These two studies give us a window into the motives of Tinder users, but ultimately it's hard to generalize the findings. As I pointed out, the actual dating and hookup experiences of the two samples of participants differed considerably. So which experience is closer to that of the typical Tinder user? It’s hard to definitively say without surveys that seek out a representative sample of Tinder users. Nonetheless, both studies suggest that much of Tinder's popularity is, ironically, due to its popularity. This may not be the best news for those who really do use Tinder to look for love or sex, as they may find that their matches don't take the app very seriously and aren't as interested in following through.
That having been said, using an app to get lucky also has its downsides. Putting out feelers for a casual hookup to strangers you haven't met yet can get dicey fairly quickly. Figuring out the right approach can take some time, too. You want to make your intentions known, but you need to do so in a way that doesn't come off too strong or make her feel uncomfortable. You'll need to exchange a few messages to see if you two are feeling each other, but you don't want to become pen pals with someone you're just trying to get it on with, either.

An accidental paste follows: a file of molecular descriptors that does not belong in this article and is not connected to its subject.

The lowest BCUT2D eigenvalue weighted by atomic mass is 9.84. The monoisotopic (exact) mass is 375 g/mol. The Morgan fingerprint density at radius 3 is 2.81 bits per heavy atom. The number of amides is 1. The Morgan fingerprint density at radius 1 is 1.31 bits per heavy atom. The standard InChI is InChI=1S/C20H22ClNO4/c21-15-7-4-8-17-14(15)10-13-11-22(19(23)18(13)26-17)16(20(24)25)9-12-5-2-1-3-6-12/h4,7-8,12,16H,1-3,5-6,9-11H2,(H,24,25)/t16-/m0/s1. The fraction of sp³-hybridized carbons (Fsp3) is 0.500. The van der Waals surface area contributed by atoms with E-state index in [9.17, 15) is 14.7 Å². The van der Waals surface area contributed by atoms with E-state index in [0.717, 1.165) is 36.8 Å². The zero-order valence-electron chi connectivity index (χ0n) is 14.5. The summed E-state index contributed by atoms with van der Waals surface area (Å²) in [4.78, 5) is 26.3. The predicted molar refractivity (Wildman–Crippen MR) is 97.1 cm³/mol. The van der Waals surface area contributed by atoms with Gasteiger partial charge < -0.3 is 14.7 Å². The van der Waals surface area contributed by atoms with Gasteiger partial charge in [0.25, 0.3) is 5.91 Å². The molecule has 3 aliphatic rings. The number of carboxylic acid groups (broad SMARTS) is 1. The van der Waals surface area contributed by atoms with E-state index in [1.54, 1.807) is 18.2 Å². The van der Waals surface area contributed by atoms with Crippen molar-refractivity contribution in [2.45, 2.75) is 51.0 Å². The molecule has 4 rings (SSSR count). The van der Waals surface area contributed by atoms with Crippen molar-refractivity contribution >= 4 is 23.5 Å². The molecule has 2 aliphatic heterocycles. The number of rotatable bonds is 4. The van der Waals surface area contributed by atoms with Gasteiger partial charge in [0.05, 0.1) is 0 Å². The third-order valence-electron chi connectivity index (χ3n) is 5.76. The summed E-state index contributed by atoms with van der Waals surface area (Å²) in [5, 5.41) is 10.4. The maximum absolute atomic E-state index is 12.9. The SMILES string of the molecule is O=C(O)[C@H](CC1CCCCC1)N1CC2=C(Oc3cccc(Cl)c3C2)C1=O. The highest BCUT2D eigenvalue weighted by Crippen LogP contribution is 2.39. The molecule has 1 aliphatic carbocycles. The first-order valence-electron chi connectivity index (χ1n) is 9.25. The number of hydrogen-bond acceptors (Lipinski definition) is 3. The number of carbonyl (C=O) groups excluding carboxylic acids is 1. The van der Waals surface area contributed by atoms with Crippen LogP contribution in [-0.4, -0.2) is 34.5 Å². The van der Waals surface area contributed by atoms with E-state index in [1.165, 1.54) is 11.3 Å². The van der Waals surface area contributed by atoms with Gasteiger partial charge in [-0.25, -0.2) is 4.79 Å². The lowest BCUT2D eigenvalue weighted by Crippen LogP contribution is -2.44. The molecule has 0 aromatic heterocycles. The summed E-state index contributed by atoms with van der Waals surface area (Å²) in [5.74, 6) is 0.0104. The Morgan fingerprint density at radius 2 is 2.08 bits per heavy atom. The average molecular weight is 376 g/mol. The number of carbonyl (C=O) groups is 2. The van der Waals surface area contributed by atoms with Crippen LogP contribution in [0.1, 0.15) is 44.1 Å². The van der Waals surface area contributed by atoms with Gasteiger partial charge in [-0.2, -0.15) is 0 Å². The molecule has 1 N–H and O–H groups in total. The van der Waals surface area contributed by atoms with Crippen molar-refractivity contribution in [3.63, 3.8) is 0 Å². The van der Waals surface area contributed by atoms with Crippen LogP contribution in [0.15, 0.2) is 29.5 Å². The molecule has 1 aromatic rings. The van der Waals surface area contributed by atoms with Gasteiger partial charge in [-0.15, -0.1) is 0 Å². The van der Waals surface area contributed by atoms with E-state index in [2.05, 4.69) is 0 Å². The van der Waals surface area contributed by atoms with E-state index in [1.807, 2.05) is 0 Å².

Most mainstream dating apps—including Tinder, Bumble, Hinge, and Coffee Meets Bagel—allow users to share data from their Facebook profiles. Until recently, some even required having a Facebook account to sign up. On the one hand, this is a good thing: Importing information from the social network can give you an extra layer of security, since it allows you to tell which potential matches have Facebook friends in common with you. It’s often less risky to meet up with someone with whom you share a mutual connection.